Published in New Law Journal (LexisNexis) 24 May 2019
Lawyers seem to like to engage themselves in preparing detailed witness statements containing argument, comment and documentary analysis. Yet the law reports contain numerous examples of judges deprecating such over-elaboration which often entails non-compliance with the rules. Cases are often highlighted by the invaluable legal blogger, Gordon Exall in his “Civil Litigation Brief”.
A useful current starting point is paragraph 19.3 of the latest Chancery Guide:
“A witness statement should simply cover those issues, but only those issues, on which the party serving the statement wishes that witness to give evidence in chief. It should therefore be confined to facts of which the witness can give evidence. It is not, for example, the function of a witness statement to provide a commentary on the documents in the trial bundle, nor to set out quotations from such documents, nor to engage in matters of argument, expressions of opinion or submissions about the issues, nor to make observations about the evidence of other witnesses. Witness statements should not deal with other matters merely because they may arise in the course of the trial”.
A busy judge will of course prefer the witness statement part of the overall package presented for trial to be brief, to the point and not argumentative. And, as exemplified in the recent costs budgeting case of Leslie and Houghton v MGN Limited  EWHC 1244 (Ch), criticism will be made of over-engineering and the involvement of two senior fee earners in the preparation of the necessary documents. Chief Master Marsh said:
“The amount of the time that has been budgeted suggests strongly that the statements will have only a passing connection with the direct recollection of the witnesses. They will have become an artificial construct of the lawyers.”
Then, by way of further example, we have Mrs Justice Gloster in Berezovsky v Abramovich  EWHC 2463:
“Given the substantial resources of the parties, and the serious allegations of dishonesty, the case was heavily lawyered on both sides. That meant that no evidential stone was left unturned, unaddressed or unpolished. Those features, not surprisingly, resulted in shifts or changes in the parties' evidence or cases, as the lawyers microscopically examined each aspect of the evidence and acquired a greater in-depth understanding of the facts. It also led to some scepticism on the court's part as to whether the lengthy witness statements reflected more the industrious work product of the lawyers, than the actual evidence of the witnesses.”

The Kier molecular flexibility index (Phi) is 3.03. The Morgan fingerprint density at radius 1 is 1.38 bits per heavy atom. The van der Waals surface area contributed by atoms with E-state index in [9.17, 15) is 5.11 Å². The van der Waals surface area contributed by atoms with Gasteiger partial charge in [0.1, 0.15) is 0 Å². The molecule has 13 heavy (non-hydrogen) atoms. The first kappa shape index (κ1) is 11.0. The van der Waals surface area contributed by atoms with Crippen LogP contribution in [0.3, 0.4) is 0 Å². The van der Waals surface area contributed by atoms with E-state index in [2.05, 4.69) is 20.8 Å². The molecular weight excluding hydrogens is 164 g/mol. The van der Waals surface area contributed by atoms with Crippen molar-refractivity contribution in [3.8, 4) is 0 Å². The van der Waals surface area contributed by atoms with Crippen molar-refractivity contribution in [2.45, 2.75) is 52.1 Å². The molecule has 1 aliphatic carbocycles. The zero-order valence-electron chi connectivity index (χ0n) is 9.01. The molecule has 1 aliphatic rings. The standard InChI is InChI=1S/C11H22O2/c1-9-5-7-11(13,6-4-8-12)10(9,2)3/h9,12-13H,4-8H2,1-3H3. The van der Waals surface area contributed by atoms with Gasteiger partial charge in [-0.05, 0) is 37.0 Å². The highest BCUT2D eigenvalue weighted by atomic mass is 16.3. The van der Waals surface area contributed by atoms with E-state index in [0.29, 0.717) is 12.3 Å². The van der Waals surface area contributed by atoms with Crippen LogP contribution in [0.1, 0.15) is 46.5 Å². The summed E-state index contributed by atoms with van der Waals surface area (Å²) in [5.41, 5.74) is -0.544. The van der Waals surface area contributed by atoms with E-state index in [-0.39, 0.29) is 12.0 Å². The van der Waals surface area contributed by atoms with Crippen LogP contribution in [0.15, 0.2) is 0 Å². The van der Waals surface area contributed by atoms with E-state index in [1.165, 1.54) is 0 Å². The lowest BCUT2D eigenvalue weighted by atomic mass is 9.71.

And finally, Mrs Justice Cockerill in Recovery Partners GP Ltd & Anor v Rukhadze & Ors  EWHC:
“I could have very little confidence that the evidence which I was getting was their unclouded recollection rather than a heavily overwritten version based on their reconstruction of events in the light of their microscopic review of the documents – and their own view of their own case.”
The judicial approach is of course quite right: the rules about witness statements are clear. Lord Woolf’s Final Report, in the last century emphasised that statements should be in the witness’s own words (I recall the words “ipsissima verba” were used), should not discuss legal propositions and should not comment on documents.
Why should it be that the quite simple and basic requirements seem so rarely to be observed? Judges of course are interested in simplicity and clarity in presentation. If you spend your working days listening to case after case, and writing judgments based on what you have heard and read, you will begin to feel that law is all about trials and hearings. Of course you will want manageable witness statements which comply with the rules, which stick to the facts and which eschew the presentation of argument.
And in the strict and limited context of preparing for trial, the considerable judicial approbation of the principles stated by Mr Justice Leggatt in Gestmin SGPS S.A. v Credit Suisse  EWHC 3560 might lead to the conclusion that the more thoroughly prepared and detailed the witness statement, the less credible the witness is likely to be. Therein lies some food for thought.
However, practitioners might sometimes have different priorities and view things from the other end of the telescope. Cases where witness statements are actually tested at trial are relatively rare: of course most cases settle. They settle mainly because lawyers are able to convince their opponents that settlement is the best alternative to a full scale hearing. And they have limited weaponry to deploy: mainly they use correspondence (which itself can come in for considerable criticism) but the temptation to use witness statements as part of the persuasive package is rather strong. You don’t get many chances to fire shots in the overall battle outside the courtroom.
Generally speaking, the average counsel will want to make sure a witness statement is properly comprehensive, avoids hostages to fortune and verifies the facts needed to prove the case. Some might want to go further and deal with potential cross-examination questions based on documents.
Believe it or not, some of them will probably want a little bit of extra ammunition to deploy and boost their legal submissions. It’s like having a friend in your corner. Barristers sometimes welcome the assistance of comprehensive witness statements. And clearly, some solicitors like to spend time preparing them.
However, you should probably be careful and not succumb to the temptation. Mr Exall rightly comments:
“Using witness statements to “argue” the case with witnesses who, in reality, know nothing is a surprisingly common feature of contemporary litigation. Litigants spend millions of pounds each year for their lawyers to draft statements that are not only worthless, but positively harmful to their own case.”
A fine line to tread.